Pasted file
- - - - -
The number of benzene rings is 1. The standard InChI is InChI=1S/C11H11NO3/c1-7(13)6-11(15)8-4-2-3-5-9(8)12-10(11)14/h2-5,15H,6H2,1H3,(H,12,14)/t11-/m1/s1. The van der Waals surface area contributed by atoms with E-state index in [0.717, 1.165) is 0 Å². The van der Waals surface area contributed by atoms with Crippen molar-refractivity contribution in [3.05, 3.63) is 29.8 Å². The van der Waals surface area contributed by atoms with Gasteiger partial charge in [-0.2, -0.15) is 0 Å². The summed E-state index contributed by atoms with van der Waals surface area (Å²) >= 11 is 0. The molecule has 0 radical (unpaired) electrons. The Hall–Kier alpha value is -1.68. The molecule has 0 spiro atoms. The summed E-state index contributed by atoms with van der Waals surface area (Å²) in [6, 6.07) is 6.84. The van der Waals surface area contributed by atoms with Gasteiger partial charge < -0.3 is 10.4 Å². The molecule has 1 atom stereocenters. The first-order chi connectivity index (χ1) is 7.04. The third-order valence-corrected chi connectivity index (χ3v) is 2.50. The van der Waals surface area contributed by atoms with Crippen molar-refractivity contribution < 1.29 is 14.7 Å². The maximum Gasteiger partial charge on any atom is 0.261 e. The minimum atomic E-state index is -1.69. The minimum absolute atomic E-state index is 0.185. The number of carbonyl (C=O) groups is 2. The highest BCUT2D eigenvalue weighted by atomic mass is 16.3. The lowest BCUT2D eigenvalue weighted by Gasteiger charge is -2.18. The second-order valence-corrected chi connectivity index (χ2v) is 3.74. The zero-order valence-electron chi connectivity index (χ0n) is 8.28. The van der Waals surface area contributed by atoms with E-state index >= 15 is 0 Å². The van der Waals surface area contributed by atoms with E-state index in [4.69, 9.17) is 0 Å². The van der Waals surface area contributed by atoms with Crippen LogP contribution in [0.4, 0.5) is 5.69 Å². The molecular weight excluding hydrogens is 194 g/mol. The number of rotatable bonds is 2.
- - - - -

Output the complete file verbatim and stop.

The number of benzene rings is 1. The standard InChI is InChI=1S/C11H11NO3/c1-7(13)6-11(15)8-4-2-3-5-9(8)12-10(11)14/h2-5,15H,6H2,1H3,(H,12,14)/t11-/m1/s1. The van der Waals surface area contributed by atoms with E-state index in [0.717, 1.165) is 0 Å². The van der Waals surface area contributed by atoms with Crippen molar-refractivity contribution in [3.05, 3.63) is 29.8 Å². The van der Waals surface area contributed by atoms with Gasteiger partial charge in [-0.2, -0.15) is 0 Å². The summed E-state index contributed by atoms with van der Waals surface area (Å²) >= 11 is 0. The molecule has 0 radical (unpaired) electrons. The Hall–Kier alpha value is -1.68. The molecule has 0 spiro atoms. The summed E-state index contributed by atoms with van der Waals surface area (Å²) in [6, 6.07) is 6.84. The van der Waals surface area contributed by atoms with Gasteiger partial charge < -0.3 is 10.4 Å². The molecule has 1 atom stereocenters. The first-order chi connectivity index (χ1) is 7.04. The third-order valence-corrected chi connectivity index (χ3v) is 2.50. The van der Waals surface area contributed by atoms with Crippen molar-refractivity contribution < 1.29 is 14.7 Å². The maximum Gasteiger partial charge on any atom is 0.261 e. The minimum atomic E-state index is -1.69. The minimum absolute atomic E-state index is 0.185. The number of carbonyl (C=O) groups is 2. The highest BCUT2D eigenvalue weighted by atomic mass is 16.3. The lowest BCUT2D eigenvalue weighted by Gasteiger charge is -2.18. The second-order valence-corrected chi connectivity index (χ2v) is 3.74. The zero-order valence-electron chi connectivity index (χ0n) is 8.28. The van der Waals surface area contributed by atoms with E-state index >= 15 is 0 Å². The van der Waals surface area contributed by atoms with E-state index in [4.69, 9.17) is 0 Å². The van der Waals surface area contributed by atoms with Crippen LogP contribution in [0.4, 0.5) is 5.69 Å². The molecular weight excluding hydrogens is 194 g/mol. The number of rotatable bonds is 2.